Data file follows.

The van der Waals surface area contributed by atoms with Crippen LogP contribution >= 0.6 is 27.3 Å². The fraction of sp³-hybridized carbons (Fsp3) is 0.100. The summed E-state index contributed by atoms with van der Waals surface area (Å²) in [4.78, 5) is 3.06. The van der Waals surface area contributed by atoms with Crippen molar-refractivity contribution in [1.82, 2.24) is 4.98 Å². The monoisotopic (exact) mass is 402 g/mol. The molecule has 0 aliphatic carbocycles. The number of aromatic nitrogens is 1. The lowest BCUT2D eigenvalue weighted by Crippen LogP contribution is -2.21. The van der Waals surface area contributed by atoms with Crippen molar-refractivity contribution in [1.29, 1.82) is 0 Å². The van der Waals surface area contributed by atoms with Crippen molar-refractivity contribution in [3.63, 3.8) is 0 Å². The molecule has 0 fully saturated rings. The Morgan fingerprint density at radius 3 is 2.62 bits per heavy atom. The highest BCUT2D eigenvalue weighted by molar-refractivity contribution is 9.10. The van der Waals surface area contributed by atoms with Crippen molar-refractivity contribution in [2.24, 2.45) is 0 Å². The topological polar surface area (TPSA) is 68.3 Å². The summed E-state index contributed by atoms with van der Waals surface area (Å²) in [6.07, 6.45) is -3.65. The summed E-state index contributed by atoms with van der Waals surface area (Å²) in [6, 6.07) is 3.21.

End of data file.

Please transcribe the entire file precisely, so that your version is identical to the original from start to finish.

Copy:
The van der Waals surface area contributed by atoms with Crippen LogP contribution >= 0.6 is 27.3 Å². The fraction of sp³-hybridized carbons (Fsp3) is 0.100. The summed E-state index contributed by atoms with van der Waals surface area (Å²) in [4.78, 5) is 3.06. The van der Waals surface area contributed by atoms with Crippen molar-refractivity contribution in [1.82, 2.24) is 4.98 Å². The monoisotopic (exact) mass is 402 g/mol. The molecule has 0 aliphatic carbocycles. The number of aromatic nitrogens is 1. The lowest BCUT2D eigenvalue weighted by Crippen LogP contribution is -2.21. The van der Waals surface area contributed by atoms with Crippen molar-refractivity contribution in [1.29, 1.82) is 0 Å². The van der Waals surface area contributed by atoms with Crippen molar-refractivity contribution in [3.63, 3.8) is 0 Å². The molecule has 0 fully saturated rings. The Morgan fingerprint density at radius 3 is 2.62 bits per heavy atom. The highest BCUT2D eigenvalue weighted by molar-refractivity contribution is 9.10. The van der Waals surface area contributed by atoms with Crippen molar-refractivity contribution in [2.24, 2.45) is 0 Å². The topological polar surface area (TPSA) is 68.3 Å². The summed E-state index contributed by atoms with van der Waals surface area (Å²) in [6.07, 6.45) is -3.65. The summed E-state index contributed by atoms with van der Waals surface area (Å²) in [6, 6.07) is 3.21.